The Bipartisan Campaign Reform Act of 2002 (BCRA) established additional campaign contribution and spending rules in federal elections and set new standards for electioneering communications. Such rules continue to be controversial to the extent that regulations of contributions and expenditures limit freedom of speech and press.
Controversial law introduced by McCain and Feingold
Introduced in 1997 by Senators John McCain, R-Ariz., and Russ Feingold, D-Wis., the BCRA sought to redress shortcomings of the Federal Election Campaign Act of 1971 (FECA) and the abusive campaign fundraising practices of the 1996 federal elections.
Supporters of the BCRA sought to preserve the integrity of the U.S. electoral system, reduce the role of money and corruption in politics, and give ordinary Americans an opportunity to express political ideas without being overshadowed by megacontributors. Critics continued to charge that by limiting contributions and expenditures, the law was limiting First Amendment freedoms.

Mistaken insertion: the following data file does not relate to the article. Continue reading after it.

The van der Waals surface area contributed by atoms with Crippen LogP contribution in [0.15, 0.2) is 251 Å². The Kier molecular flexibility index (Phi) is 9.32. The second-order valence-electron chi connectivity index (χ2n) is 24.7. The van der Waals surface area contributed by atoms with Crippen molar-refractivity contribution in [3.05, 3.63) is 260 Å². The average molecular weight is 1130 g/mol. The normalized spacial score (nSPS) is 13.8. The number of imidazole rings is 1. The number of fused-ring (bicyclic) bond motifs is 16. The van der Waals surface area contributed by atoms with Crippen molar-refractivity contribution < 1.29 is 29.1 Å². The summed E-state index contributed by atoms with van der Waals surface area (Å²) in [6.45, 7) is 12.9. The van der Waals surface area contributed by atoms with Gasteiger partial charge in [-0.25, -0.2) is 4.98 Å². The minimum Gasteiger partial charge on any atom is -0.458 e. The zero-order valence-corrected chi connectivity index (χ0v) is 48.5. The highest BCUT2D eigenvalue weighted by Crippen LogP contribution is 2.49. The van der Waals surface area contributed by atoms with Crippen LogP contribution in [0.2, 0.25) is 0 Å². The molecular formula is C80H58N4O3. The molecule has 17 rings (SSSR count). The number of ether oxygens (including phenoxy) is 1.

BCRA prohibits ‘soft money’ donations
One of the most significant campaign finance regulations introduced by the BCRA was that national political party committees can no longer receive “soft money”— that is, unlimited donations to political parties from individuals, unions, or organizations — for federal elections. The act also prohibits federal candidates and officeholders from raising, receiving, or spending soft money for local, state, and federal political parties or in federal elections.
Furthermore, the BCRA forbids soft money expenditures for “party-building activities,” such as voter registration and get-out-the-vote efforts, linked to a specific federal candidate. However, corporations, unions, and state and local party committees may use contributions of up to $10,000 per donor annually for get-out-the-vote efforts on behalf of state and local candidates if state law permits.